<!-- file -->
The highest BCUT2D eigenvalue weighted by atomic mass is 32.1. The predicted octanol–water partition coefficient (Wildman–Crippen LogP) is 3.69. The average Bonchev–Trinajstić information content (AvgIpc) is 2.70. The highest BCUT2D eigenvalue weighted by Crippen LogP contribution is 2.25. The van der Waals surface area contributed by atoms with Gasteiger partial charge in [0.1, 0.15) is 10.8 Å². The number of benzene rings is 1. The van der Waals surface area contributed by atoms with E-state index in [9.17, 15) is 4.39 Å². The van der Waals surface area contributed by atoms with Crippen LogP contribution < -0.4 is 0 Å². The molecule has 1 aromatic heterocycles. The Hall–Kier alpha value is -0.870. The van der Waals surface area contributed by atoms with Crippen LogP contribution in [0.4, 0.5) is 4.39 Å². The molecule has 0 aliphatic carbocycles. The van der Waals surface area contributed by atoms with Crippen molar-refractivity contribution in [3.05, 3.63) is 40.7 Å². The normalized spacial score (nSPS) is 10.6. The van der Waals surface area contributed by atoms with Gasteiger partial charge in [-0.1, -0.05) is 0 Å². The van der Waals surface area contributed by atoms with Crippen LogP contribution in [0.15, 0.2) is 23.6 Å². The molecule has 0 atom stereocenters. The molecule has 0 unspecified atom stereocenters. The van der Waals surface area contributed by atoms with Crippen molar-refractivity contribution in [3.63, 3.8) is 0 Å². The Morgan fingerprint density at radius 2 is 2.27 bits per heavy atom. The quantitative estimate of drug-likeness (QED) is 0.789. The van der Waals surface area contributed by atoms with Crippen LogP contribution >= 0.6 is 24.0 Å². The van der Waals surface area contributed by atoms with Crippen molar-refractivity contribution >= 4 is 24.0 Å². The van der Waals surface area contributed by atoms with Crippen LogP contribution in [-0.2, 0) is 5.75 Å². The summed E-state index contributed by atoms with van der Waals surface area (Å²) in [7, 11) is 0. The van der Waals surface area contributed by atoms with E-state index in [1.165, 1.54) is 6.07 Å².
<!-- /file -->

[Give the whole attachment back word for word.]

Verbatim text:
The highest BCUT2D eigenvalue weighted by atomic mass is 32.1. The predicted octanol–water partition coefficient (Wildman–Crippen LogP) is 3.69. The average Bonchev–Trinajstić information content (AvgIpc) is 2.70. The highest BCUT2D eigenvalue weighted by Crippen LogP contribution is 2.25. The van der Waals surface area contributed by atoms with Gasteiger partial charge in [0.1, 0.15) is 10.8 Å². The number of benzene rings is 1. The van der Waals surface area contributed by atoms with E-state index in [9.17, 15) is 4.39 Å². The van der Waals surface area contributed by atoms with Crippen LogP contribution < -0.4 is 0 Å². The molecule has 1 aromatic heterocycles. The Hall–Kier alpha value is -0.870. The van der Waals surface area contributed by atoms with Crippen LogP contribution in [0.4, 0.5) is 4.39 Å². The molecule has 0 aliphatic carbocycles. The van der Waals surface area contributed by atoms with Crippen molar-refractivity contribution in [3.05, 3.63) is 40.7 Å². The normalized spacial score (nSPS) is 10.6. The van der Waals surface area contributed by atoms with Gasteiger partial charge in [-0.1, -0.05) is 0 Å². The van der Waals surface area contributed by atoms with Crippen LogP contribution in [0.15, 0.2) is 23.6 Å². The molecule has 0 atom stereocenters. The molecule has 0 unspecified atom stereocenters. The van der Waals surface area contributed by atoms with Crippen molar-refractivity contribution in [3.63, 3.8) is 0 Å². The Morgan fingerprint density at radius 2 is 2.27 bits per heavy atom. The quantitative estimate of drug-likeness (QED) is 0.789. The van der Waals surface area contributed by atoms with Crippen LogP contribution >= 0.6 is 24.0 Å². The van der Waals surface area contributed by atoms with Crippen molar-refractivity contribution >= 4 is 24.0 Å². The van der Waals surface area contributed by atoms with Crippen LogP contribution in [-0.2, 0) is 5.75 Å². The summed E-state index contributed by atoms with van der Waals surface area (Å²) in [7, 11) is 0. The van der Waals surface area contributed by atoms with E-state index in [1.165, 1.54) is 6.07 Å².